* Karen Nussbaum designed a deeply flawed 1994 study titled “Working Women Count! A Report to the Nation.” On October 14, 1994, Nussbaum joined Labor Secretary Robert Reich and First Lady Hillary Rodham Clintonin a White House press conference announcing the results of her research, which painted a bleak picture of the conditions under which American women worked. Nussbaum based her findings entirely on responses to a questionnaire she had created and distributed to some ten million women nationwide. Two percent of those who received the questionnaire actually completed it and returned it to Nussbaum. Based upon their responses, Nussbaum concluded that most American women felt they were “not getting a fair deal” on the job; she reported that nearly half of women felt they were underpaid for the work they were doing, and that 60 percent of all women experienced work-related stress.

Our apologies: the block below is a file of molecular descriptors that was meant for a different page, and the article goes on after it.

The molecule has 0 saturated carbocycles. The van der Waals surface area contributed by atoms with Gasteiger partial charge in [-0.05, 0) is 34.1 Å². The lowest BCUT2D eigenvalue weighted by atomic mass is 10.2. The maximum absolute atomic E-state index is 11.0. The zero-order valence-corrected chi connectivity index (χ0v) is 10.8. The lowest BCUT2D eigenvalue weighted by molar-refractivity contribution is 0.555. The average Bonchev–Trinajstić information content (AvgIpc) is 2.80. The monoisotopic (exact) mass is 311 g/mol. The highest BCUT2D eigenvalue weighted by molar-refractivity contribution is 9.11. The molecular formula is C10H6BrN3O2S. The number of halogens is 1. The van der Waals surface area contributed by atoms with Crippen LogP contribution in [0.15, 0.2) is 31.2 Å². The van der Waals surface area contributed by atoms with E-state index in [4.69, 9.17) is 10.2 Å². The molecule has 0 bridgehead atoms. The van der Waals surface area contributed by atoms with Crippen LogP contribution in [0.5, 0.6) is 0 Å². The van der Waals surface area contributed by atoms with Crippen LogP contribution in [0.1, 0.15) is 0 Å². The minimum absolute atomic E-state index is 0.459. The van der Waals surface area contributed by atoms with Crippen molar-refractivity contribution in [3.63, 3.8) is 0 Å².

But as Christina Hoff Sommers explains, the results of Nussbaum’s survey were statistically meaningless, because all the women who returned their questionnaires were what pollsters call “self-selected” respondents – which virtually insure biased perspectives and thus are shunned by all responsible researchers. The meaninglessness of the study was further compounded by the fact that it questioned only women, even though much of the reported worker dissatisfaction (about pay and stress, for example) was by no means gender-specific. Because no men were surveyed, Nussbaum’s study could not compare the responses of women with those of men. This was a clear case of a researcher setting out to prove what she had already concluded prior to even beginning her research.